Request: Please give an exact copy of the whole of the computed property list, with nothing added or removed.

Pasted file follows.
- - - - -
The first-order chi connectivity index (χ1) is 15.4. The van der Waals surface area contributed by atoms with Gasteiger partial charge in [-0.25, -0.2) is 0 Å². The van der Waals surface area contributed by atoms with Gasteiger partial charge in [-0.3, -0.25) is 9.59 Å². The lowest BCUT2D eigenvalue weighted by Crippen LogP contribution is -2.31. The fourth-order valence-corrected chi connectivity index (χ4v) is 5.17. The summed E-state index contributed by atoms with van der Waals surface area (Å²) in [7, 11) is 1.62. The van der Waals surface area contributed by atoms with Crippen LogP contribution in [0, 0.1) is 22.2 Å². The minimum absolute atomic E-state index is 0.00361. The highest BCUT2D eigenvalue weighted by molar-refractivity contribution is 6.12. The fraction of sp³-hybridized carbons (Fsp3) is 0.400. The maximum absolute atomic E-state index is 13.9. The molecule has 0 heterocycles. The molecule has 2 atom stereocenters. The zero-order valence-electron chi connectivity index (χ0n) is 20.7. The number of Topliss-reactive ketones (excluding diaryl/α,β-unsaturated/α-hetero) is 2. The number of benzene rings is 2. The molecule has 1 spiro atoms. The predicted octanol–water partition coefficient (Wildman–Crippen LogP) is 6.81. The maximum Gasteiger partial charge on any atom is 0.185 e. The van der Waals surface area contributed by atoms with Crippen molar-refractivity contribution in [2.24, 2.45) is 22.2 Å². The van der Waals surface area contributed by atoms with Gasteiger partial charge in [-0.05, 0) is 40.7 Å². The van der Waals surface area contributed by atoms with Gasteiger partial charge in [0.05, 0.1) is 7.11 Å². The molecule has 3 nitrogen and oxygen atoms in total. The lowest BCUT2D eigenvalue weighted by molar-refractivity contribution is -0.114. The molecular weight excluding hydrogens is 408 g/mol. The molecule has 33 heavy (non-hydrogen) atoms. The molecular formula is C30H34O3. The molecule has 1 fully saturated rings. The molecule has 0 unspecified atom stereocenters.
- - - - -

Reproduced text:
The first-order chi connectivity index (χ1) is 15.4. The van der Waals surface area contributed by atoms with Gasteiger partial charge in [-0.25, -0.2) is 0 Å². The van der Waals surface area contributed by atoms with Gasteiger partial charge in [-0.3, -0.25) is 9.59 Å². The lowest BCUT2D eigenvalue weighted by Crippen LogP contribution is -2.31. The fourth-order valence-corrected chi connectivity index (χ4v) is 5.17. The summed E-state index contributed by atoms with van der Waals surface area (Å²) in [7, 11) is 1.62. The van der Waals surface area contributed by atoms with Crippen LogP contribution in [0, 0.1) is 22.2 Å². The minimum absolute atomic E-state index is 0.00361. The highest BCUT2D eigenvalue weighted by molar-refractivity contribution is 6.12. The fraction of sp³-hybridized carbons (Fsp3) is 0.400. The maximum absolute atomic E-state index is 13.9. The molecule has 0 heterocycles. The molecule has 2 atom stereocenters. The zero-order valence-electron chi connectivity index (χ0n) is 20.7. The number of Topliss-reactive ketones (excluding diaryl/α,β-unsaturated/α-hetero) is 2. The number of benzene rings is 2. The molecule has 1 spiro atoms. The predicted octanol–water partition coefficient (Wildman–Crippen LogP) is 6.81. The maximum Gasteiger partial charge on any atom is 0.185 e. The van der Waals surface area contributed by atoms with Crippen molar-refractivity contribution in [2.24, 2.45) is 22.2 Å². The van der Waals surface area contributed by atoms with Gasteiger partial charge in [-0.05, 0) is 40.7 Å². The van der Waals surface area contributed by atoms with Gasteiger partial charge in [0.05, 0.1) is 7.11 Å². The molecule has 3 nitrogen and oxygen atoms in total. The lowest BCUT2D eigenvalue weighted by molar-refractivity contribution is -0.114. The molecular weight excluding hydrogens is 408 g/mol. The molecule has 33 heavy (non-hydrogen) atoms. The molecular formula is C30H34O3. The molecule has 1 fully saturated rings. The molecule has 0 unspecified atom stereocenters.